D: My goal is simply to offer experiences that move people. I want to spread my music as much as possible, just because I know there are always people out there who will get something valuable from hearing it, and as long as I’m making music, there will always be new experiences to share.

TD: This has become a pretty standard question of ours, what kind of equipment do you sit down with to produce in the studio? What about in a live show setting?
D: I have a custom built studio space that I used to have filled with various synths and gear, but now I pretty much only use it for mastering. I’ve converted to a very minimalistic setup using just a Macbook Pro and occasionally a Novation keyboard. I find that having a mobile setup is infinitely better for my productivity because I can move to whatever location inspires me the most in any given moment, and I always have all my tools in the box ready to go. When I perform I still travel light, but I take along a Livid Instruments Ohm 64 RGB Slim controller.

TD: So we just recently saw your debut release, ‘DNA’, on Street Ritual Records, anything you’d like to touch on that we will find in there?
D: I feel that ‘DNA’ represents a more crafted style than some of my earlier releases I think it gives listeners a much better grasp of the particular sound I’m going for. It’s also the first concept release I’ve ever put out. Without going into it too deeply ‘DNA’ (which also stands for ‘Dawn of New Awareness’) at its root represents a spiritual evolution of our time. It begins at celebration, moves into inspiration, reflection, restructure, and ultimately resolves in oneness.

TD: My ears took to noticing you throw in flares of a many different styles throughout each of these tracks, is that something you sought to do so every listener could find a little something that tickled their fancy?
D: Absolutely. I want to attract as many listeners as I can, but I also want to offer people a range of expression to listen to. Even though everyone may not love everything I do, I’d much rather offer a diverse range of music that crosses boundaries than stick to one style. Really I just want to give listeners a spectrum of moods and let them pick what will move them most in the moment. Humans are emotionally diverse beings and I want my music to match that.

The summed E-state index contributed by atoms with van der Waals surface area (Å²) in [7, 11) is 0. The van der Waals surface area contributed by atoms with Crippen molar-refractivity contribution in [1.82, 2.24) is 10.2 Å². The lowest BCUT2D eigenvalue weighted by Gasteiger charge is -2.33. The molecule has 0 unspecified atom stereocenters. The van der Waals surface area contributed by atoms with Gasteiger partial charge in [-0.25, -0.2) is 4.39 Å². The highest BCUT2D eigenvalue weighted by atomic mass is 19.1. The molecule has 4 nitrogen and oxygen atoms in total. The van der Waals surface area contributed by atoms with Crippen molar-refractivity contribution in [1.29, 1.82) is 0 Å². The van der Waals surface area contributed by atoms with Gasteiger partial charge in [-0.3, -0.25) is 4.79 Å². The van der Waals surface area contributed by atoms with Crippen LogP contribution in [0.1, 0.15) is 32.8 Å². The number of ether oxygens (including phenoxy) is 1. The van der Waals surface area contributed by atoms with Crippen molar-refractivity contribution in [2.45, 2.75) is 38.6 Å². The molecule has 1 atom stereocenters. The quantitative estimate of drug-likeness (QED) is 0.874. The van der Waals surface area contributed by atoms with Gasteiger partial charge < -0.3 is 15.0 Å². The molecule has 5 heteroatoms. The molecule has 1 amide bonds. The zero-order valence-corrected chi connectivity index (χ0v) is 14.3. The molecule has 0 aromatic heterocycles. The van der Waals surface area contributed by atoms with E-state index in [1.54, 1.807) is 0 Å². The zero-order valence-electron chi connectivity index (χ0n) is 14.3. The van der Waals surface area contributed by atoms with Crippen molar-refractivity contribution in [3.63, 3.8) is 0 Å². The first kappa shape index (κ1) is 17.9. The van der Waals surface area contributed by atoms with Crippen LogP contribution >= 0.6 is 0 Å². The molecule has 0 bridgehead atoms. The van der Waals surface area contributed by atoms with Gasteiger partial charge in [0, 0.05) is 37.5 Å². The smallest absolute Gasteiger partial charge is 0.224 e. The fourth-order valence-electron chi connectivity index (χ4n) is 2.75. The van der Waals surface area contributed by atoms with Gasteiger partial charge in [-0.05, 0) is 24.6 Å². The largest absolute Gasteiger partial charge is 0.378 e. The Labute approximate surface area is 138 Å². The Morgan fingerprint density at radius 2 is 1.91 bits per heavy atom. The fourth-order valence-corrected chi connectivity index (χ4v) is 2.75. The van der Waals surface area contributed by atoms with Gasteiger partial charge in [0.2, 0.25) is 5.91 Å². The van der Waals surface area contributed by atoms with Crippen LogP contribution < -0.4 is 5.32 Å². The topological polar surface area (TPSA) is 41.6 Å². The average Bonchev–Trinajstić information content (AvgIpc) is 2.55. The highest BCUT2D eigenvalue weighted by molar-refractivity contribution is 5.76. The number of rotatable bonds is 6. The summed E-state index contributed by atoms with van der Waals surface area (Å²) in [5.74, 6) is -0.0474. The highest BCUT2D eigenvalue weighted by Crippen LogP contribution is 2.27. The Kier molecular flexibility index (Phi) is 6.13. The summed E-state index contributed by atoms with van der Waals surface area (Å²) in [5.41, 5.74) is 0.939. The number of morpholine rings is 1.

TD: This being your first release with Street Ritual, how was it getting on board with them? Has it been a long process getting to this point?
D: It has definitely been a process, just getting to the point where someone was willing to take me on, and I’m really glad that it was Street Ritual. They’ve done so much to help me reach new audiences and I’m really excited about how our collaboration is going to help me level up as a touring performer.

TD: With Spring quickly approaching and summer looming on the horizon what are you plans for the upcoming months?
D: I’m incredibly excited for the release of ‘RNA (DNA Remixed),’ which is coming out this Spring on Street Ritual and has amazing remixes on it by Ill Esha, ChrisB., kLL sMTH, Atomic Reactor, sAuce, MiHKAL, and many more. Beyond that things are looking busy, which is a good thing. I have a number of festivals booked and I’ve got a few new collaborations started that I’m excited to debut soon as well. I’ll continue to focus on production as much as I can, and hopefully I can wrap up some new original music for release in the coming months.

TD: If you had to pick one album to start your day with everyday for the rest of lets say the year, what album would that be?
D: Wow, well, honestly anything I listen to first thing everyday for a year I would end up despising, so I won’t doom any album to that fate. I’m content to start my day with an alarm, I already hate that enough

TD: Thanks for taking the time to chat with us, any last words for those people out?
D: Thanks so much to The Dankles for giving me the opportunity to share! I want to say thank you to all listeners and supporters of my music, you are the reason and the drive behind what I do. I encourage everyone to follow me on my Facebook and Soundcloud so you can keep up to date about new shows and releases. There are a lot of exciting things coming in 2013!


Last time you were in the studio:

Today (3/25)

Last time you attended a show you didn’t play at:

Last Thursday (3/21) – Beat Church

Last time eating something weird:

Some delicious squid ink risotto in Seattle last month.

Last CD/vinyl you bought:

Last CD, absolutely no idea, probably a sample pack

Last Vinyl, probably the Vinyl edition of The Fragile by Nine Inch Nails in 1999

Last track you listened to:

Dubvirus – Untitled (Unreleased)

Last time you were forced into something:

Recently I was forced to wait on an airplane at the gate because bees invaded the jet bridge

Last impressive music video you watched:

Macklemore & Ryan Lewis – Thrift Shop


Dubvirus on Facebook | Twitter | SoundCloud

About Amelia Waters